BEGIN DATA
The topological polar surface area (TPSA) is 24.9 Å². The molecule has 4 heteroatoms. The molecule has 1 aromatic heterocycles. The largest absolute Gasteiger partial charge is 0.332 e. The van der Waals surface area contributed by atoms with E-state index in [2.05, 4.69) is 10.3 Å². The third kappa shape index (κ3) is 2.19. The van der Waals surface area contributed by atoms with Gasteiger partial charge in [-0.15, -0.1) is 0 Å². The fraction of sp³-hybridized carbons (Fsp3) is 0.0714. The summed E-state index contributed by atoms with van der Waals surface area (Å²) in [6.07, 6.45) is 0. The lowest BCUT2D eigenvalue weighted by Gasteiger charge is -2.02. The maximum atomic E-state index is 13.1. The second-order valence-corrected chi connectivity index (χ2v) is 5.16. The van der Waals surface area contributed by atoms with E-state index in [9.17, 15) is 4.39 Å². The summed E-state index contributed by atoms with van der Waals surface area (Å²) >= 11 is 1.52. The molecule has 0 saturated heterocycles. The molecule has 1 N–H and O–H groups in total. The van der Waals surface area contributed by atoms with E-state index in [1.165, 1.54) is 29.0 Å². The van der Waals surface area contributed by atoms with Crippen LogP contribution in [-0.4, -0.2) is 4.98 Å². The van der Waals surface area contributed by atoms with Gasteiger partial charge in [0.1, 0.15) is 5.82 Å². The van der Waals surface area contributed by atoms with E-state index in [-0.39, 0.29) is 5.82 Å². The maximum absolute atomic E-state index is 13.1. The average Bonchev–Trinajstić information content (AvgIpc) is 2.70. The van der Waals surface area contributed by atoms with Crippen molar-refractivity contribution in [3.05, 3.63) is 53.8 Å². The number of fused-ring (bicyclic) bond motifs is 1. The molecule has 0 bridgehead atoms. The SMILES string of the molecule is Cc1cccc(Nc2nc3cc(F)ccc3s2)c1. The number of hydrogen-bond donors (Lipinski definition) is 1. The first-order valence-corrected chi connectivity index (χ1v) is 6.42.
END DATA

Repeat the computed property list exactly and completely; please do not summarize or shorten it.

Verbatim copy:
The topological polar surface area (TPSA) is 24.9 Å². The molecule has 4 heteroatoms. The molecule has 1 aromatic heterocycles. The largest absolute Gasteiger partial charge is 0.332 e. The van der Waals surface area contributed by atoms with E-state index in [2.05, 4.69) is 10.3 Å². The third kappa shape index (κ3) is 2.19. The van der Waals surface area contributed by atoms with Gasteiger partial charge in [-0.15, -0.1) is 0 Å². The fraction of sp³-hybridized carbons (Fsp3) is 0.0714. The summed E-state index contributed by atoms with van der Waals surface area (Å²) in [6.07, 6.45) is 0. The lowest BCUT2D eigenvalue weighted by Gasteiger charge is -2.02. The maximum atomic E-state index is 13.1. The second-order valence-corrected chi connectivity index (χ2v) is 5.16. The van der Waals surface area contributed by atoms with E-state index in [9.17, 15) is 4.39 Å². The summed E-state index contributed by atoms with van der Waals surface area (Å²) >= 11 is 1.52. The molecule has 0 saturated heterocycles. The molecule has 1 N–H and O–H groups in total. The van der Waals surface area contributed by atoms with E-state index in [1.165, 1.54) is 29.0 Å². The van der Waals surface area contributed by atoms with Crippen LogP contribution in [-0.4, -0.2) is 4.98 Å². The van der Waals surface area contributed by atoms with Gasteiger partial charge in [0.1, 0.15) is 5.82 Å². The van der Waals surface area contributed by atoms with E-state index in [-0.39, 0.29) is 5.82 Å². The maximum absolute atomic E-state index is 13.1. The average Bonchev–Trinajstić information content (AvgIpc) is 2.70. The van der Waals surface area contributed by atoms with Crippen molar-refractivity contribution in [3.05, 3.63) is 53.8 Å². The number of fused-ring (bicyclic) bond motifs is 1. The molecule has 0 bridgehead atoms. The SMILES string of the molecule is Cc1cccc(Nc2nc3cc(F)ccc3s2)c1. The number of hydrogen-bond donors (Lipinski definition) is 1. The first-order valence-corrected chi connectivity index (χ1v) is 6.42.